Blues need Silva in top form

March 29, 2012

Last year, on the eve of the FA Cup final, David Silva put his finger on the biggest cultural difference between La Liga and the Premier League. The Manchester City playmaker told the Guardian, bluntly: “There isn’t a Spanish Stoke.”

Stoke, the tallest team in the Premier League (the squad tops out at Peter Crouch's 6-foot-7), didn’t daunt one of the league's smallest players. The 5-7 Silva, according to his former coach, Luis Aragonés, is one of the most gutsy players in the game.

There’s little obvious machismo to his style of play, but as Stoke were to find out, Silva proved a constant thorn in their side at Wembley, conjuring and squandering a number of chances before involving himself in the buildup to Yaya Touré’s winning goal. That goal ended City’s 35-year wait for a major trophy — and signaled that Silva is a force to be reckoned with.

Fast forward to last week and City’s trip to Stoke’s Britannia stadium. Mindful as all teams now are of Silva’s ability to seriously hurt opponents with his artistry rather than any uncharacteristic aggression, Stoke laid it on thicker. Contesting a header, Silva received an elbow to the side of the head from Dean Whitehead. A gash opened up and he required a head bandage to control the bleeding. It left Silva looking like an '80s tennis star. Silva stayed cool, as Bjorn Borg probably would have done, but between one master on grass and another, the City midfielder couldn’t find a way to win and was hauled off by his manager after 62 minutes.


A dip in Silva’s performance levels has been noticeable in recent weeks. Silva can be excused considering the exceptionally high standards he has set for himself throughout this season. He is a worthy candidate for Footballer of the Year and will certainly rival Arsenal striker Robin van Persie for votes.

But of late the conductor of City’s orchestra hasn’t been on song, so Samir Nasri has had to pick up the baton. Silva has made more assists than any other player in the Premier League this season — but he hasn’t set up a goal for one of his teammates in his past seven league games. Is it a coincidence that City have suddenly conceded top slot to Manchester United?

This title race is as relentless as that of the 2008-09 season. There’s absolutely no relief from the mental and physical pressure, and that can take a toll. It’s quite understandable that Silva is suffering from some fatigue.

But it would of course be wide of the mark to associate City’s stumbles exclusively to Silva’s slightly faltering form.

Silva’s slump must be seen in a wider context that takes into account, for example, how United have really hit their stride. Then there’s the inopportune timing of Vincent Kompany’s injury; the exhaustion of players like Sergio Agüero; and the difficulties that Mario Balotelli and Edin Dzeko have had in finding the net away from home since the beginning of the New Year. Those struggles up top have been so profound that City manager Roberto Mancini has swallowed his pride and reintegrated the outlawed Carlos Tevéz.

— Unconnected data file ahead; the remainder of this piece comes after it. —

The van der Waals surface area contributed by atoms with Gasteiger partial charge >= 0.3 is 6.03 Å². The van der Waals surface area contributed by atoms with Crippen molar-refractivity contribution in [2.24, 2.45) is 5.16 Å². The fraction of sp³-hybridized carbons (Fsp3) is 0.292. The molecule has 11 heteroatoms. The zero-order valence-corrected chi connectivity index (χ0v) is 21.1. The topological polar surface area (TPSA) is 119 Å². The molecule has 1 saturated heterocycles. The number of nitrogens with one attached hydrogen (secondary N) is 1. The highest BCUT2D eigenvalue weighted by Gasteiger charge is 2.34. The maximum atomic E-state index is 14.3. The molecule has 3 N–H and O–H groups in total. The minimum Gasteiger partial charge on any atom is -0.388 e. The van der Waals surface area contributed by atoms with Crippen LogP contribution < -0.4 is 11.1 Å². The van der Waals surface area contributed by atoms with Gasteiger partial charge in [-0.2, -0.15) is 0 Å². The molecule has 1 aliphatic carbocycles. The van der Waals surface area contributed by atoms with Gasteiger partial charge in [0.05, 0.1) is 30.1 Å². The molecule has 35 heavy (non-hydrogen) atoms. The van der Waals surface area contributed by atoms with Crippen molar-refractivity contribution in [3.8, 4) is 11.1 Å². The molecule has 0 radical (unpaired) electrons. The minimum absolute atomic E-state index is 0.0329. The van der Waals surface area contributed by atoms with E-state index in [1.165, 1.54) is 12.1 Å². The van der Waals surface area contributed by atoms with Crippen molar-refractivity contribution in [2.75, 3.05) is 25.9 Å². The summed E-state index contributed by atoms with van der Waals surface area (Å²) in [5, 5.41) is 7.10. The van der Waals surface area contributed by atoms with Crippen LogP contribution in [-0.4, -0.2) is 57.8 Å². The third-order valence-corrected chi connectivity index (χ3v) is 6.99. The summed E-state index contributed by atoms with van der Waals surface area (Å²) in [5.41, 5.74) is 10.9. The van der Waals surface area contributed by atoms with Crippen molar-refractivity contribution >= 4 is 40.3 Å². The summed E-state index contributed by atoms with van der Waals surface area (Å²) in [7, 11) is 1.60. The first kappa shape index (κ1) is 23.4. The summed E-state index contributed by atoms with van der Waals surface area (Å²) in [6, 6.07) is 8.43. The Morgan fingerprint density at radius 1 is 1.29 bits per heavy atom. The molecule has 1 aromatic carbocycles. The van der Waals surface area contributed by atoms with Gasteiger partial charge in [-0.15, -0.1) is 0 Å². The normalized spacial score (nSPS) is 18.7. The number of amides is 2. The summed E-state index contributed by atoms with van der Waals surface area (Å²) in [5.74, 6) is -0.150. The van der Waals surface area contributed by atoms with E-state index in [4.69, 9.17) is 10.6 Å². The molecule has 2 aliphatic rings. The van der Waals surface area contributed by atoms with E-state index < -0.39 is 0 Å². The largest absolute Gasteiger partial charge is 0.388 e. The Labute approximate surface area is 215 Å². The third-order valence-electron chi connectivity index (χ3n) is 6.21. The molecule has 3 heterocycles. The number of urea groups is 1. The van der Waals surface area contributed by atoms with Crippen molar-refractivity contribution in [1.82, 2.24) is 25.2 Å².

Aside from goalkeeper Joe Hart, no one has played more minutes for City this season than Silva. He is pushing through the pain barrier, too, coping with a left ankle problem. “This ankle,” Silva told The Daily Telegraph earlier this month, “it is something that I have had problems with for years and years. Every day, I have to look after it. It’s not 100 percent, but I just have to look after it. Playing all these games in England is hard, so it is impossible, totally impossible, to be completely 100 percent all the time.”

City are managing Silva with care. He has been substituted in each of their past four matches to protect his fitness, but there have, in some cases, also been tactical reasons for his withdrawals.

Typically, Silva starts either on the right- or left-hand side. He then comes into the centre of the pitch, as either of City’s fullbacks overlap to stretch the opposition defense out wide. This creates gaps in the middle that he can exploit with his passing. But, as Stoke showed  Saturday, there’s success to be had in leaving City’s fullbacks to cross. They’re not wingers, and their delivery isn’t great.

Rather than leave their starting positions to go out and meet City’s fullbacks, Stoke were much happier to defend narrow and keep tight. All the holes Silva usually plays through were blocked. It was a good tactic because Stoke made City attack in a way that played to their strengths in defense.

Earlier this season, Mancini seemed to be lacking a deep-lying playmaker. He appeared to address that by signing David Pizarro in the January transfer window, though the midfielder, who is on loan from Roma, has been used less frequently than anticipated. Now, in light of what happened at Stoke, City apparently need a natural winger. Silva was replaced by Adam Johnson at the weekend, and Johnson might become more of a protagonist in the weeks to come for precisely that reason.

Yet it won’t be at Silva’s expense. Mancini might simply reconsider starting Nasri and Silva together on either flank. Their inclination to drift inside leaves City with little width. Saturday’s game against Sunderland, when City’s chances of staying perfect at home will be bolstered by the expected returns of Kompany and Joleon Lescott, will also be Mancini’s next opportunity to answer this question. Relatively speaking, it’s a nice one to be posed.

But come April 30, Mancini will want Silva to be back to his brilliant best. It was against United that he arguably gave his finest performance in a City shirt. A repeat of that display, should his side still be in the title race, might well put the Silva in silverware.